Scrapings of the child’s rash were analyzed with potassium hydroxide (KOH) under microscopy which revealed multiple septate hyphae.
She was diagnosed with Majocchi’s granuloma. The fungal culture was positive for Trichophyton rubrum.
Majocchi’s granuloma (MG) is cutaneous mycosis in which the fungal infection goes deeper into the hair follicle causing granulomatous folliculitis and perifolliculitis.1 It was first described by Domenico Majocchi in 1883, and he named the condition “granuloma tricofitico.”2
It is commonly caused by T. rubrum but also can be caused by T. mentagrophytes, T. tonsurans, T. verrucosum, Microsporum canis, and Epidermophyton floccosum.2,3 Patients at risk for developing this infection include those previously treated with topical corticosteroids, immunosuppressed patients, patients with areas under occlusion, and those with areas traumatized by shaving. This infection is most commonly seen in the lower extremities, but can happen anywhere in the body. The lesions present as deep erythematous papules, pustules, and may form an annular or circular plaque as seen on our patient.
A KOH test of skin scrapings and hair extractions often can reveal fungal hyphae. Identification of the pathogen can be performed with culture or polymerase chain reaction of skin samples. If the diagnosis is uncertain or the KOH is negative, a skin biopsy can be performed. Histopathologic examination reveals perifollicular granulomas with associated dermal abscesses. Giant cells may be observed. MG is associated with chronic inflammation with lymphocytes, macrophages, epithelioid cells, and scattered multinucleated giant cells.2,3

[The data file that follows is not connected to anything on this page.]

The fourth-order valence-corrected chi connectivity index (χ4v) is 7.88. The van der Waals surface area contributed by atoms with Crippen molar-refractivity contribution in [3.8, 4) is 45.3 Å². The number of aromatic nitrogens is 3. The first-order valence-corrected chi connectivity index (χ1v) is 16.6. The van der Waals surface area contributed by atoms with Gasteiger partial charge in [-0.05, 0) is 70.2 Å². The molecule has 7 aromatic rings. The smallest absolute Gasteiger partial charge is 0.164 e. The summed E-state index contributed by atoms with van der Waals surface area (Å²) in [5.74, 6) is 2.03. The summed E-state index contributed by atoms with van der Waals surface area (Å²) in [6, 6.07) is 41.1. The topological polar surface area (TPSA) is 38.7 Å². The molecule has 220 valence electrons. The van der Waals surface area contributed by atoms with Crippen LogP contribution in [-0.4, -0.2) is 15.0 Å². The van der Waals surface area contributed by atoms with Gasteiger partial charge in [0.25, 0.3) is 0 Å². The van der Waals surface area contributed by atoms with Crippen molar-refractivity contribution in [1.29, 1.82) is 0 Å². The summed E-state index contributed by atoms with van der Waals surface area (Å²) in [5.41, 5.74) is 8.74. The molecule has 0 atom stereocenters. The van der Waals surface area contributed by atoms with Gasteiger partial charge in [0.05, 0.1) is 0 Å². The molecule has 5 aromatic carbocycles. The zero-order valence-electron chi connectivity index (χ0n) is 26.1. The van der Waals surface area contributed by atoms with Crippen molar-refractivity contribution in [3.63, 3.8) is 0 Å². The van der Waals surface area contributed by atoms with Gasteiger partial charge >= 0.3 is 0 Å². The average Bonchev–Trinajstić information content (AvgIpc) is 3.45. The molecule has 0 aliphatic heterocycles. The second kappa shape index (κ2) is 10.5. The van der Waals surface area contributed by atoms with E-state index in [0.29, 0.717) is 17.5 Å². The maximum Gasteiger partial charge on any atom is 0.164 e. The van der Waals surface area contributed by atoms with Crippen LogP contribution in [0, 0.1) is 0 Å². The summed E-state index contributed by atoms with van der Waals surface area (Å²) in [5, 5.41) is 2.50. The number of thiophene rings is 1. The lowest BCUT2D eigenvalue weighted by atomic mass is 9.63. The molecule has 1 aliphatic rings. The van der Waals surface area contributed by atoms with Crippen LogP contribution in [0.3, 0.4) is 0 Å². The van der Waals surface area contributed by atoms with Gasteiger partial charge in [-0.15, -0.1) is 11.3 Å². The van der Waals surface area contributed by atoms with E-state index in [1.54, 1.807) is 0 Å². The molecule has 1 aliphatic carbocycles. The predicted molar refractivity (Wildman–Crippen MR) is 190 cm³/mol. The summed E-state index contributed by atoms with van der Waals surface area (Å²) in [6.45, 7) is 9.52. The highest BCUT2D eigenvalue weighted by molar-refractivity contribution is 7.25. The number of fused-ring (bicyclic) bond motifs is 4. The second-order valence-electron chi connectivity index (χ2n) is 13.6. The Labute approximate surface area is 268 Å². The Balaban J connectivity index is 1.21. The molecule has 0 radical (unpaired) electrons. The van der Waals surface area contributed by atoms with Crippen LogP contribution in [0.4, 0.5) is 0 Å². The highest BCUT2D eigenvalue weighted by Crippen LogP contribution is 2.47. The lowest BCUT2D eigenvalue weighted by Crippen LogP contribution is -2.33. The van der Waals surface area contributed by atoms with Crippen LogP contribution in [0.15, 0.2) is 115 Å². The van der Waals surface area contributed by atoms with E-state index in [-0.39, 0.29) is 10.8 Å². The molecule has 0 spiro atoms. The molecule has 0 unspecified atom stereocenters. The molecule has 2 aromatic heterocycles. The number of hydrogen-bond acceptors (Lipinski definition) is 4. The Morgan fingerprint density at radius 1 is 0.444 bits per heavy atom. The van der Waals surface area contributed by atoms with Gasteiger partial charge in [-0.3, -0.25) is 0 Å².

The differential diagnosis for these lesions in children includes other granulomatous conditions such as granulomatous rosacea, sarcoidosis, and granuloma faciale, as well as bacterial or atypical mycobacterial infections, cutaneous leishmaniasis, and eosinophilic pustular folliculitis.
Treatment of MG requires systemic treatment with griseofulvin, itraconazole, or terbinafine for at least 4-8 weeks or until all the lesions have resolved. Our patient was treated with 6 weeks of high-dose griseofulvin with resolution of her lesions.
Dr. Matiz is a pediatric dermatologist at Southern California Permanente Medical Group, San Diego. She said she had no relevant financial disclosures. Email her at.